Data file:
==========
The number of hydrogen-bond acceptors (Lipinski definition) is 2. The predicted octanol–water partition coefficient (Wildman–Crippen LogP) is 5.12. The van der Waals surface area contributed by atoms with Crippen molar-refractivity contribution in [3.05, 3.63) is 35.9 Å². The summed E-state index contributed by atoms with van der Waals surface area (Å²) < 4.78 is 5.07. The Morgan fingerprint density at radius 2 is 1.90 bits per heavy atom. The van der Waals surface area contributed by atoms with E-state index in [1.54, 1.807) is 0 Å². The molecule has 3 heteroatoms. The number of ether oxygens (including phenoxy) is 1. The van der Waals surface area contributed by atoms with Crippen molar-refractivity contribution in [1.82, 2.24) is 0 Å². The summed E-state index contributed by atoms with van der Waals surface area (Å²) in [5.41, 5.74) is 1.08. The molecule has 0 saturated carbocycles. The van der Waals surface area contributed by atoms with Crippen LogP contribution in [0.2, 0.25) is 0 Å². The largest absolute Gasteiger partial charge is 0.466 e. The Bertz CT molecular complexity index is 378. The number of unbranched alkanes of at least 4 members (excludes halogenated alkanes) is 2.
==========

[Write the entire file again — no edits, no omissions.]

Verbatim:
The number of hydrogen-bond acceptors (Lipinski definition) is 2. The predicted octanol–water partition coefficient (Wildman–Crippen LogP) is 5.12. The van der Waals surface area contributed by atoms with Crippen molar-refractivity contribution in [3.05, 3.63) is 35.9 Å². The summed E-state index contributed by atoms with van der Waals surface area (Å²) < 4.78 is 5.07. The Morgan fingerprint density at radius 2 is 1.90 bits per heavy atom. The van der Waals surface area contributed by atoms with E-state index in [1.54, 1.807) is 0 Å². The molecule has 3 heteroatoms. The number of ether oxygens (including phenoxy) is 1. The van der Waals surface area contributed by atoms with Crippen molar-refractivity contribution in [1.82, 2.24) is 0 Å². The summed E-state index contributed by atoms with van der Waals surface area (Å²) in [5.41, 5.74) is 1.08. The molecule has 0 saturated carbocycles. The van der Waals surface area contributed by atoms with Crippen LogP contribution in [0.2, 0.25) is 0 Å². The largest absolute Gasteiger partial charge is 0.466 e. The Bertz CT molecular complexity index is 378. The number of unbranched alkanes of at least 4 members (excludes halogenated alkanes) is 2.